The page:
Catastrophic wildfires, destructive floods, intensifying hurricanes, heat waves, and drought. No matter where we live, we all know that climate change is happening. More than 200 of the world’s most influential climate scientists issued the 6th IPCC (United Nations’ Intergovernmental Panel on Climate Change) Report in August 2021 summarizing the science on the effects of climate change happening now.
The extreme heat wave that hit the Pacific Northwest in July wasn’t just brutal on us it also killed an estimated billion coastal marine animals. It’s hard to grasp the extent of the mass die-off of mussels, oysters, sea cucumbers, sea stars, and many other species.
The ‘heat dome’ brought unprecedented high temperatures during some of the lowest tides of the year, exposing animals living along the shore to hours of sun and heat. What did those shores filled with dead animals mean for that ecosystem? All of the ecosystem services – like filtering of seawater, providing food for other species, including humans, and habitat for other species – disappeared.
Most intertidal animals are resilient and will likely recover. However, the climate crisis we’re in now means extreme weather will become more frequent and intense around the globe, making it harder for recovery. How extreme these kinds of events become is up to us. The time to act is NOW.
All wild bees, not just honey, are essential for good crop pollination providing up to two thirds of all pollination and they continue to disappear. Wild insect pollinators are key to maintaining biodiversity where they enable the reproduction of the majority of wild plants.
There are over 20,000 species of bees worldwide. In a recently published article, scientists reported that about a quarter of wild bee species haven’t been seen since the 1990’s when there was a dramatic increase in agricultural pesticide use.
The causes of the worldwide decline are many and mostly revolve around climate crisis and toxins. To learn more about bee culture check out our Buzzed on Bees feature where you’ll find lots of resources.
We received lots of positive feedback on our annual Website Visitor Survey. While there were many adults respondents, there were also a handful of middle school students who responded while trying to make it through the home stretch of a very challenging year.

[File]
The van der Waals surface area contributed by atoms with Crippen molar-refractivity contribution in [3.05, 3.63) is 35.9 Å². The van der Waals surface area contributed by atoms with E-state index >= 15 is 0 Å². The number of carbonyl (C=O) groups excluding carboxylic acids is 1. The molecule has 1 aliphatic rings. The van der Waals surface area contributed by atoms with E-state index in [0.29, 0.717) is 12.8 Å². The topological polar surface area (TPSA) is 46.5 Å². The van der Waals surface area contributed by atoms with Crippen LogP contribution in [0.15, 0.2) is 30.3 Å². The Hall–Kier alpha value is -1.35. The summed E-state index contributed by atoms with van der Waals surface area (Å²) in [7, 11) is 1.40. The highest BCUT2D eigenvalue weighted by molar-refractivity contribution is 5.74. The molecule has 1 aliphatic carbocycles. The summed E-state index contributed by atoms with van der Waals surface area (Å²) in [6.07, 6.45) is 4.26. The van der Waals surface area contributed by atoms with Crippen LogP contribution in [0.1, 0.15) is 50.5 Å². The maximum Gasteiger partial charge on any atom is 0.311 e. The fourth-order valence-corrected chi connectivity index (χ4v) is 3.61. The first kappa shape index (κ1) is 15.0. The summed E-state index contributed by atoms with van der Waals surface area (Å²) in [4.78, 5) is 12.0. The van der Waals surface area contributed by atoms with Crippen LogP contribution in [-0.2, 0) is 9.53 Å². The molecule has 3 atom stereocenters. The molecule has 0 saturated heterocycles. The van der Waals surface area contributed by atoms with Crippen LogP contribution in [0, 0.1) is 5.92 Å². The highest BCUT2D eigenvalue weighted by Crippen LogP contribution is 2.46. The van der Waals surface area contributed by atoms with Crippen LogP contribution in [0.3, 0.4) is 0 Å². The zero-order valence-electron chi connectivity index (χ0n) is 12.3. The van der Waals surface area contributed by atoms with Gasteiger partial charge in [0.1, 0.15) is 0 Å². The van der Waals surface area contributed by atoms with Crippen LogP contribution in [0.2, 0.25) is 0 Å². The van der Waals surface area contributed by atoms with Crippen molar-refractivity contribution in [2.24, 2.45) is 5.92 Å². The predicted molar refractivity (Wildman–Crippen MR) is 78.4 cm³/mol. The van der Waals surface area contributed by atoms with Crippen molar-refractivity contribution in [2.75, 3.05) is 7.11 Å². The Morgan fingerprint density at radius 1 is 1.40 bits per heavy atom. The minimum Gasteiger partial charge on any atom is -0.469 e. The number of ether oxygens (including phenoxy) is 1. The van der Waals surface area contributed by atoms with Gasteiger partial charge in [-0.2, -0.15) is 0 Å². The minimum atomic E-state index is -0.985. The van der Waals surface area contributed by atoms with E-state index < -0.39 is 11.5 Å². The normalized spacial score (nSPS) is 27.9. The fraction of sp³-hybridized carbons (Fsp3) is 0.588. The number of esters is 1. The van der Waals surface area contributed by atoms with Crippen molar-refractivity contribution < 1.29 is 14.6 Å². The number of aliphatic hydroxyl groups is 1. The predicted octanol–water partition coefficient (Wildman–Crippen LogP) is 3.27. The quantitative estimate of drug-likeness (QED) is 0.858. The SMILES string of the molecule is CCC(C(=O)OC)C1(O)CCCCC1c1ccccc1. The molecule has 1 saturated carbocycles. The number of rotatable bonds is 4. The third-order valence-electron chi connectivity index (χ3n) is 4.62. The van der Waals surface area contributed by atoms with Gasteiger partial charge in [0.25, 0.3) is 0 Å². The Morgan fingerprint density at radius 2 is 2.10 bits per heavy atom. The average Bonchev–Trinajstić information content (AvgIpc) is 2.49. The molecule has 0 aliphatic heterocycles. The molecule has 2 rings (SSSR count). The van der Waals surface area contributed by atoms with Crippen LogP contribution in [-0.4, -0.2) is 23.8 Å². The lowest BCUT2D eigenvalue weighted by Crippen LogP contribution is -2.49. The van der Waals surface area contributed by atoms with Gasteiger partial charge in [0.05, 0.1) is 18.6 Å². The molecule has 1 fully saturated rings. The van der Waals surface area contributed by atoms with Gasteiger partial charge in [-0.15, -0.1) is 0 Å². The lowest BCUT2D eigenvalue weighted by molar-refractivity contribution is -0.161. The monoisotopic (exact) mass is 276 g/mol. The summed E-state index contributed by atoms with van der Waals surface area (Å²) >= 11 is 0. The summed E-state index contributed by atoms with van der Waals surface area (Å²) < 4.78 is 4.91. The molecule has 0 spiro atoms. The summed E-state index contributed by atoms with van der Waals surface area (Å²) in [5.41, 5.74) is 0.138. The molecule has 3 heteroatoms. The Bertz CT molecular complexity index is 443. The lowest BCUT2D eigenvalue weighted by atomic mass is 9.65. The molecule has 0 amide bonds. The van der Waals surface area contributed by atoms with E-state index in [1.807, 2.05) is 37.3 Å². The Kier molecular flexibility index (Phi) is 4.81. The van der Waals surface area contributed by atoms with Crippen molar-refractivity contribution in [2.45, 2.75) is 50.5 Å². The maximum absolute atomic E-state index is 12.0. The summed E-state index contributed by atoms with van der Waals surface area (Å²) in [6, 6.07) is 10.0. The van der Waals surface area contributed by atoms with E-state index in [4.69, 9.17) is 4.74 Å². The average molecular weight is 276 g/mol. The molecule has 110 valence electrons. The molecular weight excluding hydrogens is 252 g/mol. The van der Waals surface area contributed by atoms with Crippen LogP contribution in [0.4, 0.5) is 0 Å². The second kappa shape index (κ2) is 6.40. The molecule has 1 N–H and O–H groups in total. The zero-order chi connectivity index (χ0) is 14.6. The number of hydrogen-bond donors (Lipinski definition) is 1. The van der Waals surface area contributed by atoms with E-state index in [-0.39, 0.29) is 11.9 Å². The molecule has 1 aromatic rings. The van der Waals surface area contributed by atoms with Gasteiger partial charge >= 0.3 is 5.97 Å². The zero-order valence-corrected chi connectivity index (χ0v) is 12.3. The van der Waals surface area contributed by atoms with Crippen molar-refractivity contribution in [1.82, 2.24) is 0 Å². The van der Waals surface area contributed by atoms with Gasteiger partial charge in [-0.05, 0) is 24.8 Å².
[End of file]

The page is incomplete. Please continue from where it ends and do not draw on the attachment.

We'll definitely be tracking these kids who are passionate about science.
(Not photographed are Brooke and David).
When the world went on lockdown in early 2020, economic activity slowed and there was a steep decline in shipping traffic. The ocean is filled with animal sounds – whistles, songs, bellows, clicks, and more – and the sounds of storms and earthquakes. Added to that is noise pollution from ships.
Our friends at the Monterey Bay Aquarium Research Institute (MBARI), study all aspects of the ocean and part of a nation-wide team trying to better understand underwater sound within the National Marine Sanctuary System. They have an underwater microphone (hydrophone) deep in the ocean in the Monterey Bay National Marine Sanctuary that streams and records ocean sounds. Listen to orcas and Pacific white-sided dolphins.
Purple has always been a ‘royal’ color that originally came from snail slime. You heard right: snail slime!
Archeologists have dated “royal” purple garments dyed with snails to as old as 1,000 B.C and only three species produce this dye.
The marine snails from the genera Murex, Thais and Plicopurpura produce slime, a secretion from their mucus gland—like other snails. But in their slime is a compound, which in the presence of light and oxygen, is purple.
In 2017 a nine-year old in New Mexico tripped and fell. What Jude Spark tripped on, he found out later, was the skull of a rare stegomastodon (an elephant-like creature) from 1.2 million years ago. In 2017 a five-year old enjoying a beach picnic in Homer, Alaska saw something odd. It turned out to be a very rare 10-million-year-old jawbone from a tapir, a pig-like mammal.
The idea of “natural” or “wild” lands is a myth. Scientists released a study showing that about three quarters of terrestrial nature has been shaped over 12,000 years by the land use of Indigenous and traditional peoples. Those land use practices included burning, hunting, species propagation, domestication and cultivation.
The cause of the current biodiversity crisis is a result of intensifying and new uses of the biodiverse landscapes shaped and sustained by traditional societies. “[This study] shows that high biodiversity is compatible with, and in some cases a result of, people living in these landscapes,” says Yadvinder Malhi at the University of Oxford. “Working with local and traditional communities, and learning from them, is essential if we are to try to protect biodiversity.”
In 2015 a “blob” of warm water, combined with a strong El Niño created extra warm water in the Monterey Bay and slowed the growth of giant kelp. This warming caused sea urchins, who typically thrived in their niches, to proactively search for kelp instead of waiting for it to drift by. This all created what is known as sea urchin barrens.
Just like us, coral reefs have microbiomes that keep them healthy. Researchers, like our Featured Scientist, Colin Howe, study the microbiomes of coral reefs. They aim to identify microbes on specific reefs where they can discover how corals’ microbes help them become more resilient in the face of human-caused climate change and pollution.